Sweet semolina with cashews and raisins(srilankan seeni maa), a mildly spiced, fragrant treat for the Ramadan festivals and special occasions. to some of us it brings back memories of childhood.
Scroll down to Recipe time should you wish to avoid thoughts and life in general by Mama to the terrible four or you can read on.
So what can I say about my almost two weeks of absence?
Only that I can’t guarantee it won’t happen again because, come next month(starts next week)the eldest of the terrible four will be sitting for her o/l’s and looking at the dates of her exams, I’m staring at disaster, scattered exam dates that runs into a MONTH!
Honestly, why would any exam board torture these kids by dragging it for a month?
Ask these kids and I’m sure they’ll have it end soon rather than dragged for a month, mine had already been vocal that she”hated exams and studying”, don’t blame her, not at all, only Sixteen and already “stressed out”of her mind, I mean who wouldn’t be with text books that weigh more than bricks.
Now I understand there might be logistics involved for the exam board to drag it so long but it truly boggles the mind thinking of the anxiety this child and a million other kids would have to go through.
Just think, if they are not properly prepared for it, I’m guessing the whole experience of having exams for this long will end up being a trauma for the rest of their lives. come to think of it, I have a recurring dream of sitting to write a paper, never able to finish writing it and there’s the ticking of the clock, this one happens to me at least once a year.
So if you have a child preparing for the exams, don’t let them go through it on their own, do a bit of organising, come up with a schedule they can adapt and enjoy, be their studying partner when you can because I’m finding it can be a great way to know and bond with them, I can definitely promise you’ll have tantrums and days where they’ll not like you but after all the storms between me and her(16)for so many months, finally, I can feel the calm and an understanding growing between us. I’m kind of liking this bonding thing at the moment even with the grumbling.
Only thinking of next month, I’m wondering if I should just shave off my hair and save myself the trouble of loosing it before the month ends, oh well….
Sweet semolina with cashews and raisins( authentic srilankan seeni maa)
You know when some foods take you back to the past with the very first taste?
This sweet treat just did that to me.
When I was young, I used to not like it, not because of the way it tastes but because to me, at that age, there were too many”pieces”in them which was exactly what my kids said when they tasted it for the first time, they preferred to have me clear up the pieces and just have spoonfuls of the”powder”.
Now with an appreciation to everything connected to my childhood, I realise that those its and bits(cashews, raisins, fried onions) are the key elements that make this sweet give its unique taste. just think, reading this combination unless you’re a sri lankan, you’ll hardly be able to taste the coming together of them and how it would compliment each other, you won’t, I guarantee. But it does and it comes together in a beautiful way, from the Semolina to the ghee and cashews. Spoonful of fragrant, sweet, delicious taste that brought memories of childhood I’ve forgotten.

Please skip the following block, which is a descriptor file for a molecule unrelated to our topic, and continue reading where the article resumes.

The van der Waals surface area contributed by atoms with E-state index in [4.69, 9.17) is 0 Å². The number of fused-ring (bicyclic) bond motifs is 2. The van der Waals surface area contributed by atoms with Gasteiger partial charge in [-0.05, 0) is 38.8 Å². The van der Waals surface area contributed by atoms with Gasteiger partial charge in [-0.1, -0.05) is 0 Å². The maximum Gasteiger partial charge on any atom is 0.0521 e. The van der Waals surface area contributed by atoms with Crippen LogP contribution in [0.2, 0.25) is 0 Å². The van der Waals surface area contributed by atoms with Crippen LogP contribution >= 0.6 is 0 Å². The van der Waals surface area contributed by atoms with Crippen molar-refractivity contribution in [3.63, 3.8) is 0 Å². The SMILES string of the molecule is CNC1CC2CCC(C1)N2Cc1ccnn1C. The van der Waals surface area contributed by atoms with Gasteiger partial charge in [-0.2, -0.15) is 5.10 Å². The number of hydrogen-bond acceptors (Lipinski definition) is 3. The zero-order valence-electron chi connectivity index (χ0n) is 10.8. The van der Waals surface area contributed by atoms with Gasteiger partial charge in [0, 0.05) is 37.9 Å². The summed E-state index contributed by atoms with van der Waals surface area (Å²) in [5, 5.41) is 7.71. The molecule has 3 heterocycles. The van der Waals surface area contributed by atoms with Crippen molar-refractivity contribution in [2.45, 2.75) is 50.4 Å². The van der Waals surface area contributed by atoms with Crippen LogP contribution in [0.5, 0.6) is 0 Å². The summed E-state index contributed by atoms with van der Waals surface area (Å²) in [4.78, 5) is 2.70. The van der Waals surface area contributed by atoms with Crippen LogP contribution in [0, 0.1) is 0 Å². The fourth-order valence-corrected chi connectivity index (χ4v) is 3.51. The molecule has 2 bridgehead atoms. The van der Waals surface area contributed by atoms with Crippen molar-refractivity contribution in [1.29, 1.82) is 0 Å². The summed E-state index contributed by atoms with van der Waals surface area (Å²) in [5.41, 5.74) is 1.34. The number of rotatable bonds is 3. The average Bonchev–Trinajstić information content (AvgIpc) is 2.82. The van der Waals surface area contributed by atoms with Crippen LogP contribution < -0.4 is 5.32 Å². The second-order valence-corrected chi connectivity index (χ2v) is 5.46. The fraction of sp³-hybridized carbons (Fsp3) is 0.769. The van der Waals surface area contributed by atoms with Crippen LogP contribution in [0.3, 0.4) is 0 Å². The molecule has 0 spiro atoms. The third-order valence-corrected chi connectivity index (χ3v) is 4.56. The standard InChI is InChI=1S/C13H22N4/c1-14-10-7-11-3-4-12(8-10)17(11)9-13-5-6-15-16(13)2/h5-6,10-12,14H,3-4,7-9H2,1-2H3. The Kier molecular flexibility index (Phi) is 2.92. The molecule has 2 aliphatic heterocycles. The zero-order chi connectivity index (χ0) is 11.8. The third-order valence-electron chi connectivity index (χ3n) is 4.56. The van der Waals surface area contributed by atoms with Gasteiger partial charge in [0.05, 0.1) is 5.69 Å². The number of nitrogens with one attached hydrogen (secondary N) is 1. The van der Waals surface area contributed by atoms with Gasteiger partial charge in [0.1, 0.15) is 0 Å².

The first taste of it bought about the memory of my grandmother’s hands spreading out the Sugar and semolina, so slowly and gently, in unhurried movements, her hands stand out clearly, what’s surprising to me is that what I’m seeing is from an eye level close to the height of a table she was working on.To this day, she cooks this way, with such calm movements, I wonder if she’s even aware of the reverence in which she treats the meals she makes.
She puts me to shame every time I think about the mad dash I do in the kitchen just to get a meal done.
As to the name of this treat, I had to get some help from some blogger friends as it is still called”seeni maa”, which means sugar powder in Tamil.The origin of this dish, I truly don’t know, I could be wrong but so far I haven’t found it originating from anywhere outside of Sri lanka, it seems this special, sweet treat does have its roots firmly set in my homeland.
I’m thinking this would also be a great topping for ice creams and chocolate cakes as well.
Moving on to the Recipe, Please make sure to read the recipe at least once before you begin.
The following scales for ingredients are given, presuming you’ll be making it for the first time but should you need to alter for a larger measure, just keep in mind to balance the Semolina and Sugar in equal parts, reduce the amount of Sugar if you want it to be less sweet.
You can’t go wrong with this recipe, unless of course you, burn the Cashews and Onions before adding them to the mixture.
Fine Sugar 500g
Ghee 5 tablespoons
Shallots 500g(finely sliced, you can use the regular onions too)
Pinch of salt(really a pinch)
Using a flat tray, spread the Sugar evenly, I used a large, square tin for convenience, easy to make and store in the same.
on low fire, gently sauté the Semolina for one to two minutes, the color of the semolina should not change, once its semi-hot mix it with the Sugar, while mixing just taste to make sure that its spread evenly. if you find it’s too sweet just mix in more Semolina but mix well and set aside.
On a pan, low fire add the ghee and Onions, Cardamom, Cashews, Pandan leaves, in that order so you don’t burn the ingredients that cook fast and cook until they turn golden brown, especially the onions.
Now add the sautéed ingredients to the Semolina and sugar mixture, mix while pouring spoons of the Ghee, avoid pouring the ghee at once and mix well. let the Semolina and sugar absorb the ghee,leaving a dry, powdery texture. Add the Salt to enhance flavor and store in an air tight container.